It's what many former Peace Corps volunteers daydream about: a trip back to the country where they served.
For a lucky group of former Korea volunteers, that daydream is a reality.
This past April, when Republic of Korea President Lee Myung Bak visited the United States, he invited various groups of Returned Peace Corps Volunteers who served in Korea to make a return trip to Korea as official guests of the government.
In extending that invitation, President Lee stated: “Over nearly two decades, Peace Corps volunteers provided dedicated, selfless service to the development of democratic Korea. Their work has left in the minds of the Korean people deep, heartfelt trust of the United States and gratitude toward its high-spirited people. I invite the Peace Corps volunteers to return to Korea to see the transformation of their ally and to hear its people’s appreciation of the 2,000-plus Peace Corps volunteers who played a critical role in that national transformation.”
The first arranged visit is scheduled from October 5-11 in Seoul. The Korean government is providing accommodations and hosting a number of special events and receptions, as well as facilitating visits to cultural sites and opportunities for volunteers to return to their sites of service. Nearly forty former volunteers are returning as guests of the Korean government.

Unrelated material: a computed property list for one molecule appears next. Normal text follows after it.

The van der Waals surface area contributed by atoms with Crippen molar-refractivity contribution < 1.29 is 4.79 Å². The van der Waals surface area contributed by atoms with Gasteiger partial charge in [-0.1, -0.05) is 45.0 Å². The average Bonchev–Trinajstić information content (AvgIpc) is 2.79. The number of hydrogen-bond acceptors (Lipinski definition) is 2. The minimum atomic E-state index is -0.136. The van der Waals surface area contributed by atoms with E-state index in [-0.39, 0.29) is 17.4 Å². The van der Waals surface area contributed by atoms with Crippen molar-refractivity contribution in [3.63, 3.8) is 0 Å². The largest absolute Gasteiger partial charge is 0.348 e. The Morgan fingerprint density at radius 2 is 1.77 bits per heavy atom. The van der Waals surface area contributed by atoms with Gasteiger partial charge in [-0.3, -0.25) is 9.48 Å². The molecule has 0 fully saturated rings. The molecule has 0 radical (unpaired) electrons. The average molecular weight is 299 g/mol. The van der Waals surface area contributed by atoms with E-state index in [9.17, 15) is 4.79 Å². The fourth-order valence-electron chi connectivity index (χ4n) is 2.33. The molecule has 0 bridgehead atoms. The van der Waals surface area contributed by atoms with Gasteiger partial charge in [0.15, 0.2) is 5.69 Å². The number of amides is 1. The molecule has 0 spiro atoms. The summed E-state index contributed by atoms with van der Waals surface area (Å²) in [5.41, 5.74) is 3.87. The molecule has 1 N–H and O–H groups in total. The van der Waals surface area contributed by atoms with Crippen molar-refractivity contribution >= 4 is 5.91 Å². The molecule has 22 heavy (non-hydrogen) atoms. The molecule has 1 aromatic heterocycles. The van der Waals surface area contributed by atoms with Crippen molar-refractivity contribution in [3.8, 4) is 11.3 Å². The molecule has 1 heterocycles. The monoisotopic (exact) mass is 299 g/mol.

One of the participants, Frances Holliday Alford, is a former Rehabilitation/Special Education volunteer from 1978 to 1980. Frances is blogging her trip at Holliday's Holiday. Here's a sample:
The next time you meet a returned Peace Corps Volunteer, before your eyes roll back into your head, consider this. I never realized until today that I walk around every day of my life with a little chunk of my heart missing somewhere. It may be that we are all different, but if I were a betting woman, my money would be on a lot of missing chunks. Ed was excited, he had a wonderful day. Even our tour guide was excited. He said that he had never been hired to take somebody to a blind school before. Back in Seoul, the other members of our group met for dinner. There were many red eyes tonight. Men who freely admitted they had cried all day. The level of emotion that we felt was powerful, palpable and genuine.
And this news story appeared today in the Korea Times.